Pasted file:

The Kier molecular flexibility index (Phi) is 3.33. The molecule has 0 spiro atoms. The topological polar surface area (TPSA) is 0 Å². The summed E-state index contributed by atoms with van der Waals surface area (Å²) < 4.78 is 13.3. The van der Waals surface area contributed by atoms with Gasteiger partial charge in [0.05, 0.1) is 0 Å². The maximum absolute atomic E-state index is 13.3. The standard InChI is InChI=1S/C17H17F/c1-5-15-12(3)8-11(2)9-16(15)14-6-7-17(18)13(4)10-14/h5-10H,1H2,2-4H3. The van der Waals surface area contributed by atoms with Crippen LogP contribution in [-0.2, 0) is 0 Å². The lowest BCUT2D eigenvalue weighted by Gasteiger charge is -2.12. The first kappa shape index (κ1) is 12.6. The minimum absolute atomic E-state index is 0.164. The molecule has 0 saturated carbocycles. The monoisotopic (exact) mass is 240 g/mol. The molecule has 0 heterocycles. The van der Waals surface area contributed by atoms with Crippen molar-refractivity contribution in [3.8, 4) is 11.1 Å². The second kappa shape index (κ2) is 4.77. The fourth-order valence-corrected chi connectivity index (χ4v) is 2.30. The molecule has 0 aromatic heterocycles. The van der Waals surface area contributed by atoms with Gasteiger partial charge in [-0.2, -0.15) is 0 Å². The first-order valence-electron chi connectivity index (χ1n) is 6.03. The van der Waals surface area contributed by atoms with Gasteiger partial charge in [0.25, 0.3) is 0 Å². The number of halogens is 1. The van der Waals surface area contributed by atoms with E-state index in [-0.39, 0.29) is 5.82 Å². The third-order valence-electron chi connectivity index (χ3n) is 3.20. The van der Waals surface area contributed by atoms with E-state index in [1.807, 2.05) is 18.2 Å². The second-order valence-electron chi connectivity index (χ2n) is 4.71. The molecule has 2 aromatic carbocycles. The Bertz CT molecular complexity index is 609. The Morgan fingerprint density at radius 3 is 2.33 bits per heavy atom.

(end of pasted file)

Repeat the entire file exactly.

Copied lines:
The Kier molecular flexibility index (Phi) is 3.33. The molecule has 0 spiro atoms. The topological polar surface area (TPSA) is 0 Å². The summed E-state index contributed by atoms with van der Waals surface area (Å²) < 4.78 is 13.3. The van der Waals surface area contributed by atoms with Gasteiger partial charge in [0.05, 0.1) is 0 Å². The maximum absolute atomic E-state index is 13.3. The standard InChI is InChI=1S/C17H17F/c1-5-15-12(3)8-11(2)9-16(15)14-6-7-17(18)13(4)10-14/h5-10H,1H2,2-4H3. The van der Waals surface area contributed by atoms with Crippen LogP contribution in [-0.2, 0) is 0 Å². The lowest BCUT2D eigenvalue weighted by Gasteiger charge is -2.12. The first kappa shape index (κ1) is 12.6. The minimum absolute atomic E-state index is 0.164. The molecule has 0 saturated carbocycles. The monoisotopic (exact) mass is 240 g/mol. The molecule has 0 heterocycles. The van der Waals surface area contributed by atoms with Crippen molar-refractivity contribution in [3.8, 4) is 11.1 Å². The second kappa shape index (κ2) is 4.77. The fourth-order valence-corrected chi connectivity index (χ4v) is 2.30. The molecule has 0 aromatic heterocycles. The van der Waals surface area contributed by atoms with Gasteiger partial charge in [-0.2, -0.15) is 0 Å². The first-order valence-electron chi connectivity index (χ1n) is 6.03. The van der Waals surface area contributed by atoms with Gasteiger partial charge in [0.25, 0.3) is 0 Å². The number of halogens is 1. The van der Waals surface area contributed by atoms with E-state index in [-0.39, 0.29) is 5.82 Å². The third-order valence-electron chi connectivity index (χ3n) is 3.20. The van der Waals surface area contributed by atoms with E-state index in [1.807, 2.05) is 18.2 Å². The second-order valence-electron chi connectivity index (χ2n) is 4.71. The molecule has 2 aromatic carbocycles. The Bertz CT molecular complexity index is 609. The Morgan fingerprint density at radius 3 is 2.33 bits per heavy atom.